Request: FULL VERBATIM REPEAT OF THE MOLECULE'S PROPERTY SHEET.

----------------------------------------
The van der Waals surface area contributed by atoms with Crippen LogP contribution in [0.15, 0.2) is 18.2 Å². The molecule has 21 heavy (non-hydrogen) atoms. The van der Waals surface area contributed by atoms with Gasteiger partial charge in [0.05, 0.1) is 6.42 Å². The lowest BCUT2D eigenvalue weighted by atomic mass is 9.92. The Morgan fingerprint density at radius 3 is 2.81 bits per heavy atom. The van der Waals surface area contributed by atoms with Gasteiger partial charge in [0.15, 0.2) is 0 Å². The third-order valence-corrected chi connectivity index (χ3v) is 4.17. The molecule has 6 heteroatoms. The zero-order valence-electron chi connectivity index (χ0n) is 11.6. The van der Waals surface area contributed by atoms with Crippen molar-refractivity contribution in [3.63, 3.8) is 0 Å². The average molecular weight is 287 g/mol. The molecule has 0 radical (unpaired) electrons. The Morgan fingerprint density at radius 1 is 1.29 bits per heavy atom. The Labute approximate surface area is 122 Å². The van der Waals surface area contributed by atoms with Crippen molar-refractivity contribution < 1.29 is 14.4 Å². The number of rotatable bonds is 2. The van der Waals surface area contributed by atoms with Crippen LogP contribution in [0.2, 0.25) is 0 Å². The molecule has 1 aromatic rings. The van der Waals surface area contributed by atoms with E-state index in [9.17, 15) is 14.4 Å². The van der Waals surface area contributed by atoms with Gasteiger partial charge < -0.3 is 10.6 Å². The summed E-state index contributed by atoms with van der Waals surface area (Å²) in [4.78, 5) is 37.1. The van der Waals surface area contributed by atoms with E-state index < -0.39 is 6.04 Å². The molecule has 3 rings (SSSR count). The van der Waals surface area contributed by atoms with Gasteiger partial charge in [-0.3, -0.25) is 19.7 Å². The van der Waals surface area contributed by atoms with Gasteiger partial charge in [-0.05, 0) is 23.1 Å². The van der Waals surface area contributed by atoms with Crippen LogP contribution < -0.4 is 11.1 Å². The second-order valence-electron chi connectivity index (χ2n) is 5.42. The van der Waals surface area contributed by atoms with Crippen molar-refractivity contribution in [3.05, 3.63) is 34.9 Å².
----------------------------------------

The van der Waals surface area contributed by atoms with Crippen LogP contribution in [0.15, 0.2) is 18.2 Å². The molecule has 21 heavy (non-hydrogen) atoms. The van der Waals surface area contributed by atoms with Gasteiger partial charge in [0.05, 0.1) is 6.42 Å². The lowest BCUT2D eigenvalue weighted by atomic mass is 9.92. The Morgan fingerprint density at radius 3 is 2.81 bits per heavy atom. The van der Waals surface area contributed by atoms with Gasteiger partial charge in [0.15, 0.2) is 0 Å². The third-order valence-corrected chi connectivity index (χ3v) is 4.17. The molecule has 6 heteroatoms. The zero-order valence-electron chi connectivity index (χ0n) is 11.6. The van der Waals surface area contributed by atoms with Crippen molar-refractivity contribution in [3.63, 3.8) is 0 Å². The average molecular weight is 287 g/mol. The molecule has 0 radical (unpaired) electrons. The Morgan fingerprint density at radius 1 is 1.29 bits per heavy atom. The Labute approximate surface area is 122 Å². The van der Waals surface area contributed by atoms with Crippen molar-refractivity contribution < 1.29 is 14.4 Å². The number of rotatable bonds is 2. The van der Waals surface area contributed by atoms with Crippen LogP contribution in [0.2, 0.25) is 0 Å². The molecule has 1 aromatic rings. The van der Waals surface area contributed by atoms with E-state index in [9.17, 15) is 14.4 Å². The van der Waals surface area contributed by atoms with Gasteiger partial charge < -0.3 is 10.6 Å². The summed E-state index contributed by atoms with van der Waals surface area (Å²) in [4.78, 5) is 37.1. The van der Waals surface area contributed by atoms with E-state index < -0.39 is 6.04 Å². The molecule has 3 rings (SSSR count). The van der Waals surface area contributed by atoms with Gasteiger partial charge in [-0.3, -0.25) is 19.7 Å². The van der Waals surface area contributed by atoms with Gasteiger partial charge in [-0.05, 0) is 23.1 Å². The van der Waals surface area contributed by atoms with Crippen LogP contribution < -0.4 is 11.1 Å². The second-order valence-electron chi connectivity index (χ2n) is 5.42. The van der Waals surface area contributed by atoms with Crippen molar-refractivity contribution in [3.05, 3.63) is 34.9 Å².